KZN authorities continue to drag their heels a year after immigrant informal trader attacks in Durban
Neither the metro nor KZN Premier has intervened since foreign permit holders were forcibly evicted from their designated trading spots.
It’s been more than a year since foreign nationals were threatened and chased away from trading spaces at the Workshop and Soldiers Way in Durban.
While traders believe the attacks were allegedly led by members of the uMkhonto weSizwe Military Veterans Association (MKMVA) the group has distanced itself from the attacks on immigrant traders in Durban.
Immigrant informal traders say they are struggling to make ends meet because they relied on selling their goods as their only source of income. Many people we spoke to, some of whom have been trading with permits for over a decade, said they had met senior managers of the Business Unit in the City to resolve the matter but to no avail. They also claim that their trading spaces have since been forcefully taken over by South African traders.
They are now pleading for the City to intervene. Mekebe Kelembe, who has been a barber in a tent on Soldiers Way since 2012, said he was first chased away from his trading spot in November 2020. “When I returned in February 2021 I found someone else there and I was told it’s no longer my space. I renewed my permit in January 2022 because I’m afraid that if I don’t renew it, it will be cancelled,” said Kelembe.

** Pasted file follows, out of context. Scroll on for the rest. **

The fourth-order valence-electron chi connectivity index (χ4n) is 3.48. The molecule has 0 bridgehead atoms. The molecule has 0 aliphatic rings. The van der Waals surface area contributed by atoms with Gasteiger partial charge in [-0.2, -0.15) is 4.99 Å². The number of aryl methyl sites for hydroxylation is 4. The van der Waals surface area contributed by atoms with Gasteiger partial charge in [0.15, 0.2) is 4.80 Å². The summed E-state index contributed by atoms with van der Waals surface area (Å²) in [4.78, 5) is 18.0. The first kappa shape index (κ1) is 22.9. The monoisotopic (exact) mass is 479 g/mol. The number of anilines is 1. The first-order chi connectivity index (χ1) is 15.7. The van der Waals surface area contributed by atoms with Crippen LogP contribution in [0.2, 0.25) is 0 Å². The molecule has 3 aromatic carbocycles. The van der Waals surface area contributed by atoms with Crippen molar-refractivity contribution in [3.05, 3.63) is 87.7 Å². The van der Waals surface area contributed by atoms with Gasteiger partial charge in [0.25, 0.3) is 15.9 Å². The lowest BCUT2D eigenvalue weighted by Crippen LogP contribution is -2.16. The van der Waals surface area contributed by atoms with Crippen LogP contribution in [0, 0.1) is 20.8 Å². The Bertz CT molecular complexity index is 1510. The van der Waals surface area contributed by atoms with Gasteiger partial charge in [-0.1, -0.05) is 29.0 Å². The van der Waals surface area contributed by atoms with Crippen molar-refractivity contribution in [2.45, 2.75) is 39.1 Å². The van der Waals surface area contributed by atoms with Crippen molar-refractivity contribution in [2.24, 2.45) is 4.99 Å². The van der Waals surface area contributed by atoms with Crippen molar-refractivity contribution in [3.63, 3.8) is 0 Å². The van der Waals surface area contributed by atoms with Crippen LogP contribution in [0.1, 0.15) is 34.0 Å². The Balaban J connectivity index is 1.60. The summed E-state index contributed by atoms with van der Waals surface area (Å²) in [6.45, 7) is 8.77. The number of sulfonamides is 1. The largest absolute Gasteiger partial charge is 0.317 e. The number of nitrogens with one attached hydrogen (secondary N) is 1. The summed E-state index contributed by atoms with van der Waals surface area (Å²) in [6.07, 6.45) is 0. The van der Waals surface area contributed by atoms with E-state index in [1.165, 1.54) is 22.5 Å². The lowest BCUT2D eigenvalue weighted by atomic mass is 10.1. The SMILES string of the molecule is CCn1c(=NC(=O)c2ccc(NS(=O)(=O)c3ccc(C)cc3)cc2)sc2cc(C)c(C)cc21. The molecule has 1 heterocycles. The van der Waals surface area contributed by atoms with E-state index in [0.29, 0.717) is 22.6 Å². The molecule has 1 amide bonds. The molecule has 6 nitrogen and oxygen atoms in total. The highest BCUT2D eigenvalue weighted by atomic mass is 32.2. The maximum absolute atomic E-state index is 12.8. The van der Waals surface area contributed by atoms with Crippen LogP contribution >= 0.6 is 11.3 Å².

“The situation is really bad, we have to pay rent and buy food,” said Kelembe. “I asked people from the municipality why we are renewing our permits if we cannot trade but they say they cannot do anything as the situation is above them.”
Another trader, Tambi Rubanguka said he was beaten and his stall looted in February 2021. Since then he has not been able to return. “I tried once but I was chased out. We are scared to go back there. We paid for our permit. Therefore it is the City’s responsibility to protect us,” he said.
He said their trade permits only allowed them to work in designated spots, so they have been stuck without options to sell their goods legally.
Smith Hartey Enabebholo, chairperson of the foreign national traders group, said he, like many other immigrant traders, cannot buy food or pay rent. He has already received an eviction notice because he has missed payments on his bond.
He said that he started trading in 1999 at the Workshop when it was still privately owned before the City took over. Enabebholo, who has South African citizenship, questioned why the City is not assisting those operating within the law. “The municipality has its own law enforcement that is supposed to protect people who are trading legally and have permits,” he said.
Secretary-General of the African Solidarity Network (Asonet) Daniel Byamungu Dunia said they have met with the eThekwini mayor and KwaZulu-Natal premier about the attacks on immigrants. “They promised to intervene but nothing has been done. We want people with permits to be allowed back to continue trading,” Dunia said.
Themba Mkhize is a member of the Concerned Informal Vendors, an organisation representing South Africa traders. He said problems started in 2015. Currently, all traders at the Workshop are South African, compared to a year ago when over 100 foreign nationals occupied trade spaces, he said. He accused City officials of selling spaces to immigrants.
When GroundUp requested a comment from the office of the Premier, we were referred to the City. When questions were sent to the City earlier this week, the City in response told GroundUp to advise immigrant traders to report incidents of intimidation and harassment to the police.
On Thursday we asked KwaZulu-Natal police spokesperson Captain Nqobile Gwala whether SAPS was aware of any xenophobic attacks or cases related to the attack on foreign nationals. Gwala responded by asking GroundUp to instead provide her with specific cases and to then forward our further questions to their general media email. DM
First published by GroundUp.
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